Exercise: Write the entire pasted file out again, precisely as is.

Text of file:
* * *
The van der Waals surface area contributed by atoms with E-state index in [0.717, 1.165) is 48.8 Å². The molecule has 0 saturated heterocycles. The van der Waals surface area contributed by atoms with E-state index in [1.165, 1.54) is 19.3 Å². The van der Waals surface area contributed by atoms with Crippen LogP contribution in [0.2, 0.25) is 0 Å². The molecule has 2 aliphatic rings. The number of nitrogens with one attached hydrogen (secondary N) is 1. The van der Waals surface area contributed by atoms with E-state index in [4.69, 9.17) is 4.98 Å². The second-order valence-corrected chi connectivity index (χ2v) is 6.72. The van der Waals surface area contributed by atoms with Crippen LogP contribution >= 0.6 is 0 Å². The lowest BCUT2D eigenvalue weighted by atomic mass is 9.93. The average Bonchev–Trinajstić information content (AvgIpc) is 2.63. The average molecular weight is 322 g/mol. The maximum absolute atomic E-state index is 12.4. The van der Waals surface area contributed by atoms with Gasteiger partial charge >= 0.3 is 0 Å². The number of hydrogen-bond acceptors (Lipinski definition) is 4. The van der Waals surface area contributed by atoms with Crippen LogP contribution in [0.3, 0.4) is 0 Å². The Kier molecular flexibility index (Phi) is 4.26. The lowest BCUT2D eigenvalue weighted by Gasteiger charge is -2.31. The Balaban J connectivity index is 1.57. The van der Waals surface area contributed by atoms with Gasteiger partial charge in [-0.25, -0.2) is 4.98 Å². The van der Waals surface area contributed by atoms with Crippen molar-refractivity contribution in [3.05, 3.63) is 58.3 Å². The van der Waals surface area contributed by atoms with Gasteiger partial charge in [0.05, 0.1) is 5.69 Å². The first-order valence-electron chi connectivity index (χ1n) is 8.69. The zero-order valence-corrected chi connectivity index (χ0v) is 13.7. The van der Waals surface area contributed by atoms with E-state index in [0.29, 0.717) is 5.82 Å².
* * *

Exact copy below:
The van der Waals surface area contributed by atoms with E-state index in [0.717, 1.165) is 48.8 Å². The molecule has 0 saturated heterocycles. The van der Waals surface area contributed by atoms with E-state index in [1.165, 1.54) is 19.3 Å². The van der Waals surface area contributed by atoms with Crippen LogP contribution in [0.2, 0.25) is 0 Å². The molecule has 2 aliphatic rings. The number of nitrogens with one attached hydrogen (secondary N) is 1. The van der Waals surface area contributed by atoms with E-state index in [4.69, 9.17) is 4.98 Å². The second-order valence-corrected chi connectivity index (χ2v) is 6.72. The van der Waals surface area contributed by atoms with Crippen LogP contribution >= 0.6 is 0 Å². The lowest BCUT2D eigenvalue weighted by atomic mass is 9.93. The average Bonchev–Trinajstić information content (AvgIpc) is 2.63. The average molecular weight is 322 g/mol. The maximum absolute atomic E-state index is 12.4. The van der Waals surface area contributed by atoms with Gasteiger partial charge >= 0.3 is 0 Å². The number of hydrogen-bond acceptors (Lipinski definition) is 4. The van der Waals surface area contributed by atoms with Crippen LogP contribution in [0.3, 0.4) is 0 Å². The Kier molecular flexibility index (Phi) is 4.26. The lowest BCUT2D eigenvalue weighted by Gasteiger charge is -2.31. The Balaban J connectivity index is 1.57. The van der Waals surface area contributed by atoms with Gasteiger partial charge in [-0.25, -0.2) is 4.98 Å². The van der Waals surface area contributed by atoms with Crippen molar-refractivity contribution in [3.05, 3.63) is 58.3 Å². The van der Waals surface area contributed by atoms with Gasteiger partial charge in [0.05, 0.1) is 5.69 Å². The first-order valence-electron chi connectivity index (χ1n) is 8.69. The zero-order valence-corrected chi connectivity index (χ0v) is 13.7. The van der Waals surface area contributed by atoms with E-state index in [0.29, 0.717) is 5.82 Å².